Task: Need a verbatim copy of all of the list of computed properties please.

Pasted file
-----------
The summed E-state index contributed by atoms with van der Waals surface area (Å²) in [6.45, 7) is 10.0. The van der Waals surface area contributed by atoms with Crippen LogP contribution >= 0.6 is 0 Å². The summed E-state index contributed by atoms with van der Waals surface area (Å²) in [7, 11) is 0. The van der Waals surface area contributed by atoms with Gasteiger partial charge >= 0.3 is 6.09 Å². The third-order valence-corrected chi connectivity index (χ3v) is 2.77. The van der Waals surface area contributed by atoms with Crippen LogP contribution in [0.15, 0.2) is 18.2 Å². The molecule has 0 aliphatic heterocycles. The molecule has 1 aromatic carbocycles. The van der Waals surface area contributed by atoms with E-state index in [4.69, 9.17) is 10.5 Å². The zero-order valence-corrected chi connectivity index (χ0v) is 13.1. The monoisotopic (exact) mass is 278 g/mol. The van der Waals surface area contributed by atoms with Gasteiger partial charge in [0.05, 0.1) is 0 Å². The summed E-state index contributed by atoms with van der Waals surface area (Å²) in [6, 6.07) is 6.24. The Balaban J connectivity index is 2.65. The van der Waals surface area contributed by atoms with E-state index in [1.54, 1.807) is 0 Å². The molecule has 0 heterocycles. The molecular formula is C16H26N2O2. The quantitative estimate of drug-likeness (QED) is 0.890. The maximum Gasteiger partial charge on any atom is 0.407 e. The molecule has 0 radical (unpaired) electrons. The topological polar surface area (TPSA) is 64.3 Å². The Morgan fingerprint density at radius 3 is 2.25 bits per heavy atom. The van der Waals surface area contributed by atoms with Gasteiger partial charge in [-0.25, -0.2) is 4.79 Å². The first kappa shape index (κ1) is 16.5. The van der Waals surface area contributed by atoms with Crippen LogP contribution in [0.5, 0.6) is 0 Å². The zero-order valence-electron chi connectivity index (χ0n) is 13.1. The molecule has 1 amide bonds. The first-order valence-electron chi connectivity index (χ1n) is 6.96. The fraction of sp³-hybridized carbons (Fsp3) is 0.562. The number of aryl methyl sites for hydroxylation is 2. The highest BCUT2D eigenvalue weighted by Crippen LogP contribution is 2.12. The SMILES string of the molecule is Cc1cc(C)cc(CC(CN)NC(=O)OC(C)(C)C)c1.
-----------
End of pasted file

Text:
The summed E-state index contributed by atoms with van der Waals surface area (Å²) in [6.45, 7) is 10.0. The van der Waals surface area contributed by atoms with Crippen LogP contribution >= 0.6 is 0 Å². The summed E-state index contributed by atoms with van der Waals surface area (Å²) in [7, 11) is 0. The van der Waals surface area contributed by atoms with Gasteiger partial charge >= 0.3 is 6.09 Å². The third-order valence-corrected chi connectivity index (χ3v) is 2.77. The van der Waals surface area contributed by atoms with Crippen LogP contribution in [0.15, 0.2) is 18.2 Å². The molecule has 0 aliphatic heterocycles. The molecule has 1 aromatic carbocycles. The van der Waals surface area contributed by atoms with E-state index in [4.69, 9.17) is 10.5 Å². The zero-order valence-corrected chi connectivity index (χ0v) is 13.1. The monoisotopic (exact) mass is 278 g/mol. The van der Waals surface area contributed by atoms with Gasteiger partial charge in [0.05, 0.1) is 0 Å². The summed E-state index contributed by atoms with van der Waals surface area (Å²) in [6, 6.07) is 6.24. The Balaban J connectivity index is 2.65. The van der Waals surface area contributed by atoms with E-state index in [1.54, 1.807) is 0 Å². The molecule has 0 heterocycles. The molecular formula is C16H26N2O2. The quantitative estimate of drug-likeness (QED) is 0.890. The maximum Gasteiger partial charge on any atom is 0.407 e. The molecule has 0 radical (unpaired) electrons. The topological polar surface area (TPSA) is 64.3 Å². The Morgan fingerprint density at radius 3 is 2.25 bits per heavy atom. The van der Waals surface area contributed by atoms with Gasteiger partial charge in [-0.25, -0.2) is 4.79 Å². The first kappa shape index (κ1) is 16.5. The van der Waals surface area contributed by atoms with Crippen LogP contribution in [0.5, 0.6) is 0 Å². The zero-order valence-electron chi connectivity index (χ0n) is 13.1. The molecule has 1 amide bonds. The first-order valence-electron chi connectivity index (χ1n) is 6.96. The fraction of sp³-hybridized carbons (Fsp3) is 0.562. The number of aryl methyl sites for hydroxylation is 2. The highest BCUT2D eigenvalue weighted by Crippen LogP contribution is 2.12. The SMILES string of the molecule is Cc1cc(C)cc(CC(CN)NC(=O)OC(C)(C)C)c1.